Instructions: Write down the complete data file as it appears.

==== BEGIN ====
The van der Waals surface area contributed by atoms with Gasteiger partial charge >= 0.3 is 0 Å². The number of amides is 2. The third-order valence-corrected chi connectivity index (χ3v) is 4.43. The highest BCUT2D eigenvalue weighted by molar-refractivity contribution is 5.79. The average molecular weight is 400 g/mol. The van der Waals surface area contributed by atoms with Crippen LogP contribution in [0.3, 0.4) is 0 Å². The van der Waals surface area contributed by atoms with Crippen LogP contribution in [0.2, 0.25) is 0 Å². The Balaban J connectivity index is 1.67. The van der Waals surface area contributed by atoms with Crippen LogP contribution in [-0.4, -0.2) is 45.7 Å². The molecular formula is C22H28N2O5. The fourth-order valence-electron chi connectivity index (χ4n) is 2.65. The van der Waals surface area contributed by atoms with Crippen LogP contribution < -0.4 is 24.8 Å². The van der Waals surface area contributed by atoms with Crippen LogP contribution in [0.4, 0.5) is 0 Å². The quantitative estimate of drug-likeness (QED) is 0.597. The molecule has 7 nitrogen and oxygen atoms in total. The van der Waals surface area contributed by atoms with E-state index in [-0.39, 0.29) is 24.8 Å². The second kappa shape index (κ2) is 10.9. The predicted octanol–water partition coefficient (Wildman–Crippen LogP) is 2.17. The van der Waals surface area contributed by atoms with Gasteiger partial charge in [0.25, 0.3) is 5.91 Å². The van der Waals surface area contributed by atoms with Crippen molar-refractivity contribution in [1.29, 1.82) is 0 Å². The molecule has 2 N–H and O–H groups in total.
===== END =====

The van der Waals surface area contributed by atoms with Gasteiger partial charge >= 0.3 is 0 Å². The number of amides is 2. The third-order valence-corrected chi connectivity index (χ3v) is 4.43. The highest BCUT2D eigenvalue weighted by molar-refractivity contribution is 5.79. The average molecular weight is 400 g/mol. The van der Waals surface area contributed by atoms with Crippen LogP contribution in [0.3, 0.4) is 0 Å². The van der Waals surface area contributed by atoms with Crippen LogP contribution in [0.2, 0.25) is 0 Å². The Balaban J connectivity index is 1.67. The van der Waals surface area contributed by atoms with Crippen LogP contribution in [-0.4, -0.2) is 45.7 Å². The molecular formula is C22H28N2O5. The fourth-order valence-electron chi connectivity index (χ4n) is 2.65. The van der Waals surface area contributed by atoms with Crippen LogP contribution < -0.4 is 24.8 Å². The van der Waals surface area contributed by atoms with Crippen LogP contribution in [0.4, 0.5) is 0 Å². The quantitative estimate of drug-likeness (QED) is 0.597. The molecule has 7 nitrogen and oxygen atoms in total. The van der Waals surface area contributed by atoms with E-state index in [-0.39, 0.29) is 24.8 Å². The second kappa shape index (κ2) is 10.9. The predicted octanol–water partition coefficient (Wildman–Crippen LogP) is 2.17. The van der Waals surface area contributed by atoms with Gasteiger partial charge in [0.25, 0.3) is 5.91 Å². The van der Waals surface area contributed by atoms with Crippen molar-refractivity contribution in [1.29, 1.82) is 0 Å². The molecule has 2 N–H and O–H groups in total.